Currently I am trying to set a function that will click on the little clock inside of
<input type=time> but am unable to find the innerHTML of the tag to find the clock.
This is what I want to do:
<input id='timeInput' type='time'/>
But when I run a
document.getElementById('timeInput').innerHTML I get null.
I believe that this has something to do with the Shadow DOM, but have been unable to find the information about the shadow DOM input.
I have previously been able to check the hidden browser HTML, but am unable to find that previous resource. Any ideas?
To specify, my app only shows on Chrome and Opera browsers since it is a Chrome extension.
There’s no way to interact with the shadow DOM. The whole purpose of a shadow tree is to isolate functionality, behavior, and styles from the outside world – even if the mode is "open". If the author of a particular component wants you to be able to control the behavior or styles, they will provide an API for doing so. If the author does not provide an API for it, they don’t want you mucking around with it.
When it comes to using form fields, my rule of thumb is to always follow one of these rules:
- Use the browser form fields as they come – don’t try to get too fancy with it as you will likely break accessibility, keyboard navigation, autofill and other things you didn’t intend to break. Anything more than styling the borders, background, and padding is usually not a good idea. You might think it is, but I can likely prove you wrong by showing how you broke some default behavior.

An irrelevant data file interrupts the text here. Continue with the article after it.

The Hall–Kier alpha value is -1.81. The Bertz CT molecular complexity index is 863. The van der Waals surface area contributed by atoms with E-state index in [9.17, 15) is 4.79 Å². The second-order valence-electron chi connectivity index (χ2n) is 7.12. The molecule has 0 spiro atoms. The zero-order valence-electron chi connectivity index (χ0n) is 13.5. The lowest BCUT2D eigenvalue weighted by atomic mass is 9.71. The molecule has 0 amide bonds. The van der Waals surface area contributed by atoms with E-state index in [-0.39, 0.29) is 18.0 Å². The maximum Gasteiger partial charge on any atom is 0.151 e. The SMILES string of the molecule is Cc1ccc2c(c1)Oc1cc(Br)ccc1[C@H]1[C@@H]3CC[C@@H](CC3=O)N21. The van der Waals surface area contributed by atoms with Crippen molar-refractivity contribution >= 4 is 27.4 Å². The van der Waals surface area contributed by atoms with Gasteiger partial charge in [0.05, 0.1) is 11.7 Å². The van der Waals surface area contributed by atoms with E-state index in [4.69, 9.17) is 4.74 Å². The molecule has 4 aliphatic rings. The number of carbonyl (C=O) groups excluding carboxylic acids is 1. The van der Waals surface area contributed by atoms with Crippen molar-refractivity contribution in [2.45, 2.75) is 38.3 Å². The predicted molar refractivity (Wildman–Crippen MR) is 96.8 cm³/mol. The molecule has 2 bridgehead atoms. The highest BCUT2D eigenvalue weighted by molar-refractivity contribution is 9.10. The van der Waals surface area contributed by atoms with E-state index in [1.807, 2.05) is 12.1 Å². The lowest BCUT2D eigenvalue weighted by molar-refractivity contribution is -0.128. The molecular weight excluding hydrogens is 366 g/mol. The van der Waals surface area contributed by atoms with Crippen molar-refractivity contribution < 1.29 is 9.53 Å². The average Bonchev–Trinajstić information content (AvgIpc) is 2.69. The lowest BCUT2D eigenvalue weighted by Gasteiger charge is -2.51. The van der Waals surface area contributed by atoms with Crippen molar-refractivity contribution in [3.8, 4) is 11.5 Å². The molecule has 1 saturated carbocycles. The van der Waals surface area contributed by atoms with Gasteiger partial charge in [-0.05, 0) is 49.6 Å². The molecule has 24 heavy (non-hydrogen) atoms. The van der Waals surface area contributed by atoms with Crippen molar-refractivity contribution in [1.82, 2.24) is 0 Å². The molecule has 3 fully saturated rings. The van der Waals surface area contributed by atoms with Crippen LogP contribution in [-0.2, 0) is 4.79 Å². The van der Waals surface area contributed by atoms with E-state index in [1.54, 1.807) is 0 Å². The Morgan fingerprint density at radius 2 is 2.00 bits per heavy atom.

For example, automatically displaying a time picker would take focus away from what the user was doing. Maybe the screen reader was reading some text, or a power user was tabbing through the navigation using their keyboard, and then all the sudden they’re on the time picker when they didn’t want to be.
- Use a widely tested UI library. The authors of popular UI libraries have taken into account all of the behaviors and such so as to provide a smooth and predictable experience for users. Use these when you want to do things like automatically display a date/time picker or some other fancy behavior you probably shouldn’t be doing but are going to anyways.
Whatever you do, don’t try to roll your own fancy form controls. I guarantee you will piss off one of your users.
Answered By – Ryan Wheale